I said I didn’t know about it, which I suppose was true. But now that I knew, it didn’t seem to change a thing about them or me. I’d never been to Ohio.

 ‘Sonofabitch!’ His gum had fallen out. He held the wheel with one hand and felt around and then brought it back up to his mouth. We swerved a little, and it jolted me—and I saw them clear as anything, ahead of us. I shouted out.

He slammed the breaks down and the truck was slow and turgid, like an old creature, it resisted, then it came to rest on a stretch of ditch—the load heaved on one side and the cargo spun so that it was almost partway off the highway. I was sweating.

I jumped out and down the steps. Ran forward, away from him, and stood on the highway. We were close to the Sea, but we weren’t going any further.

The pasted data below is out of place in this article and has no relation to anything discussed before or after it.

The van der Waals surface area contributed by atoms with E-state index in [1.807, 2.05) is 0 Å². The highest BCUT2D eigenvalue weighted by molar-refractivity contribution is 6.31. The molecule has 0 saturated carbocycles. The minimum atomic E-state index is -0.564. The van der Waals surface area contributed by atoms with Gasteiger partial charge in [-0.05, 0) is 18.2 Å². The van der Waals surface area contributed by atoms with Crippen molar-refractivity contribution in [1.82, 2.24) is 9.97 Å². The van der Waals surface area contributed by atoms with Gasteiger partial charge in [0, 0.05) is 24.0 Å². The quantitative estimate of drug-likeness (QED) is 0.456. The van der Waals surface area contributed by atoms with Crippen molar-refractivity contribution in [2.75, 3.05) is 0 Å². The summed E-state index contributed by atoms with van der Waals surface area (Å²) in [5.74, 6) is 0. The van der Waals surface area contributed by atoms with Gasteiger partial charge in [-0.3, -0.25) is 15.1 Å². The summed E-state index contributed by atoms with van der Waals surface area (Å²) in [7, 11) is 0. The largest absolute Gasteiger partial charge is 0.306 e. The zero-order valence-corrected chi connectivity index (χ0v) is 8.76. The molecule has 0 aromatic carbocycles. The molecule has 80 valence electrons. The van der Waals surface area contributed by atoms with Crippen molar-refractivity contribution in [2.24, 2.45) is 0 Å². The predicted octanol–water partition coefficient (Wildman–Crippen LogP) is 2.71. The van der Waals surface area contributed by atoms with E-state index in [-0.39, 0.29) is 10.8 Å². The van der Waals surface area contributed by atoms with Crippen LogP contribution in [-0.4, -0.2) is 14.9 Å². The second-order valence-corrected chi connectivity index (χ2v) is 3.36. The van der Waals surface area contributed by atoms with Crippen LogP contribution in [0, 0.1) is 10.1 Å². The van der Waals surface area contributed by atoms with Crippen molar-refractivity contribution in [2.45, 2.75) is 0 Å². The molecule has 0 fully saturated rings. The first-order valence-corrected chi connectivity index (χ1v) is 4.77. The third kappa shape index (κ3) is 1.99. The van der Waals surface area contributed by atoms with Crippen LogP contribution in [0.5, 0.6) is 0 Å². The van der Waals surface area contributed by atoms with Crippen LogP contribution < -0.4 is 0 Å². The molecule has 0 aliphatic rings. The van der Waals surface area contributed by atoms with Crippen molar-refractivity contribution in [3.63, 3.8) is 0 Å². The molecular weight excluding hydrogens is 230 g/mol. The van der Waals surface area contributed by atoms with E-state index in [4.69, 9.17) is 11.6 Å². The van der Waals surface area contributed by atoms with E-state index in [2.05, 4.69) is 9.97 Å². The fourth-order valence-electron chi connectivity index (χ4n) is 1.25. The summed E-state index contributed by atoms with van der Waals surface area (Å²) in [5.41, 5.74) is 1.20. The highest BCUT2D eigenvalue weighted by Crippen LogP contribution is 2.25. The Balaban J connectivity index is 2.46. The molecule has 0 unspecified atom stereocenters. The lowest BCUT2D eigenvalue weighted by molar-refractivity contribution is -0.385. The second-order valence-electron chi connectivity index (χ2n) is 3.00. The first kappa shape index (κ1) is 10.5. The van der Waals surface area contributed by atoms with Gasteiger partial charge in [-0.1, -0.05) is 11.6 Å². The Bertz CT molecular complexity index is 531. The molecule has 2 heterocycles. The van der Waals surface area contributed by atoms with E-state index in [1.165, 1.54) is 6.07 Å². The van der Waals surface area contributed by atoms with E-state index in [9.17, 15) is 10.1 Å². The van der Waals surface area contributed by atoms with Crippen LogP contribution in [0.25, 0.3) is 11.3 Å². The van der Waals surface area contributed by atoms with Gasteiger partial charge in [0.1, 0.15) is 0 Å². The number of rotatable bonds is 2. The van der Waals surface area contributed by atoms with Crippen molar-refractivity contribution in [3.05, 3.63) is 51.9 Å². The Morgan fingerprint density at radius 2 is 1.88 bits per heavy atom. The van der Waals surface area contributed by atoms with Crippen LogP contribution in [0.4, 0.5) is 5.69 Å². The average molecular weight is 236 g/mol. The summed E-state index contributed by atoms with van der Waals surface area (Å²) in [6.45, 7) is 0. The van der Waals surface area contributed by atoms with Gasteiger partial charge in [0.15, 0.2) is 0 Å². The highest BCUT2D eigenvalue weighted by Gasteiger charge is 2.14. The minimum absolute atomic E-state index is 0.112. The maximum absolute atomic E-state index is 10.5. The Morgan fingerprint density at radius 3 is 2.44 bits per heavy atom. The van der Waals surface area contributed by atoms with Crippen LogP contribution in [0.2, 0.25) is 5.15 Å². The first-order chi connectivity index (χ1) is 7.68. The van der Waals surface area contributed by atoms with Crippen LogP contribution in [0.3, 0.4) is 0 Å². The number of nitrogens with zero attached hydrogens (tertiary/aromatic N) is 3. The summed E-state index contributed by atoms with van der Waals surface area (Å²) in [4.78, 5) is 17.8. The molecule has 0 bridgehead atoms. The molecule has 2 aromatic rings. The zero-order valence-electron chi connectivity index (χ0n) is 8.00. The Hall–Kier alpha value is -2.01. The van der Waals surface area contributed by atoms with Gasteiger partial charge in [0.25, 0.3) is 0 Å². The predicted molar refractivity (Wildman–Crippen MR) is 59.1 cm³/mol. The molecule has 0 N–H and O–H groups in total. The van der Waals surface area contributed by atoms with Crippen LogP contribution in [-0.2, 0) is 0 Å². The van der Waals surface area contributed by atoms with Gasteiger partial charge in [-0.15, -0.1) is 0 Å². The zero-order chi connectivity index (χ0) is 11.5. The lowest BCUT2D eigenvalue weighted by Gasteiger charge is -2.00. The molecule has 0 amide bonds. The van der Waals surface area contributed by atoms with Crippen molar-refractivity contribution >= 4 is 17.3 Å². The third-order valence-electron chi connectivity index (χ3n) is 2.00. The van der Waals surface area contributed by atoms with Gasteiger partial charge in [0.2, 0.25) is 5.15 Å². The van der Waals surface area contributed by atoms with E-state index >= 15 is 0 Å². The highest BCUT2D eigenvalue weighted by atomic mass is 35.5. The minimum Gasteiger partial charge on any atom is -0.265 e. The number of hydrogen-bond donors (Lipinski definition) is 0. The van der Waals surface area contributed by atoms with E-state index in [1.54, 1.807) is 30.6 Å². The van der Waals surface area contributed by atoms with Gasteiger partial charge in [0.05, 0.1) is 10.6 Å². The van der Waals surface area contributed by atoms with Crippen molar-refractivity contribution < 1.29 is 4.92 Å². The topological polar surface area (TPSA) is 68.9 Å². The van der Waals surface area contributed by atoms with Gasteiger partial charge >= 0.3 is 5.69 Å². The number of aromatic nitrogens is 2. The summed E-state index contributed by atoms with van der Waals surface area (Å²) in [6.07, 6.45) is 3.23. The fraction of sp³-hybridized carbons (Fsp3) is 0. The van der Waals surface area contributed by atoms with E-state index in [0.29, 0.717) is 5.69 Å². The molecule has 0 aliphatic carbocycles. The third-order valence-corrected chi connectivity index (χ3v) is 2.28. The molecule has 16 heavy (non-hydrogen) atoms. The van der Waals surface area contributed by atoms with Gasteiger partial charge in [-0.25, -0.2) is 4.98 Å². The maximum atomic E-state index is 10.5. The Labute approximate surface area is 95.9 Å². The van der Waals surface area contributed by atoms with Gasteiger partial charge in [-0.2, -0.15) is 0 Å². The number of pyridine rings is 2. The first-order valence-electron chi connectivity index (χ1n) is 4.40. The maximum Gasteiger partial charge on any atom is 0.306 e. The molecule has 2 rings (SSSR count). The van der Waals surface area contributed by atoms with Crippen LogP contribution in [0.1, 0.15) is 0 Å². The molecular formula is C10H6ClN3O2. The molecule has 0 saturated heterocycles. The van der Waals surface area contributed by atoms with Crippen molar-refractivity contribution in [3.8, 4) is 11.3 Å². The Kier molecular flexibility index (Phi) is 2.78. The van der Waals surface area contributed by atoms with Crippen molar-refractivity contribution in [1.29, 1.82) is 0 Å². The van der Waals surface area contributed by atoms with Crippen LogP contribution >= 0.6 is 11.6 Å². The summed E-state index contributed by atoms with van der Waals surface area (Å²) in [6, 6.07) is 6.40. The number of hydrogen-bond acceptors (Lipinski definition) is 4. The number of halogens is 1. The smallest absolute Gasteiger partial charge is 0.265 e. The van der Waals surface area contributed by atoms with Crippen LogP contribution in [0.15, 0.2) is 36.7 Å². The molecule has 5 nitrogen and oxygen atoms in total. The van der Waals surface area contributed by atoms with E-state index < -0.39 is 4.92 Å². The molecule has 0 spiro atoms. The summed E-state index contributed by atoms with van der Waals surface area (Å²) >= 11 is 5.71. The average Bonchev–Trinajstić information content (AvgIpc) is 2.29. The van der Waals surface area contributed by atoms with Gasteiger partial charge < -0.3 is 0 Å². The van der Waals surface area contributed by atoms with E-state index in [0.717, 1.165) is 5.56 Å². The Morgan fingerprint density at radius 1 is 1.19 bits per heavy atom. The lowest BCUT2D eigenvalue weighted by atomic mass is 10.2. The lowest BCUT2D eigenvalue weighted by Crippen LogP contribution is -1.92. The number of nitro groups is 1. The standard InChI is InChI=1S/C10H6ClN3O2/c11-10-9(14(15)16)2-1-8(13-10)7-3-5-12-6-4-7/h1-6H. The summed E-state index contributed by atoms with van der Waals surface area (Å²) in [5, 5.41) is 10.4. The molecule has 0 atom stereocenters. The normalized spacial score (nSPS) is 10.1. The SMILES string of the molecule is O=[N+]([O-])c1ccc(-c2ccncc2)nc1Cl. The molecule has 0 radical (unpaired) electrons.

Earlier, just as we were coming to that stretch of road—I held my breath a little. I kept trying to think of what twelve people looked like, if you stood them side by side.

‘You don’t suppose there’s any reason for all this?’ I asked.

And he said, ‘I don’t suppose much at all, but I know it’s people.’

I saw the plains out there and a small field of fennel bulbs—and the harvesters all up and down, tall and short men, clipping at them. And then I could almost feel the bulbs in my hands; dust, dirt in my hands. Piles of dirt on top of me. Gathering dirt. Gathering all around me and piling onto my body, trying to suffocate me.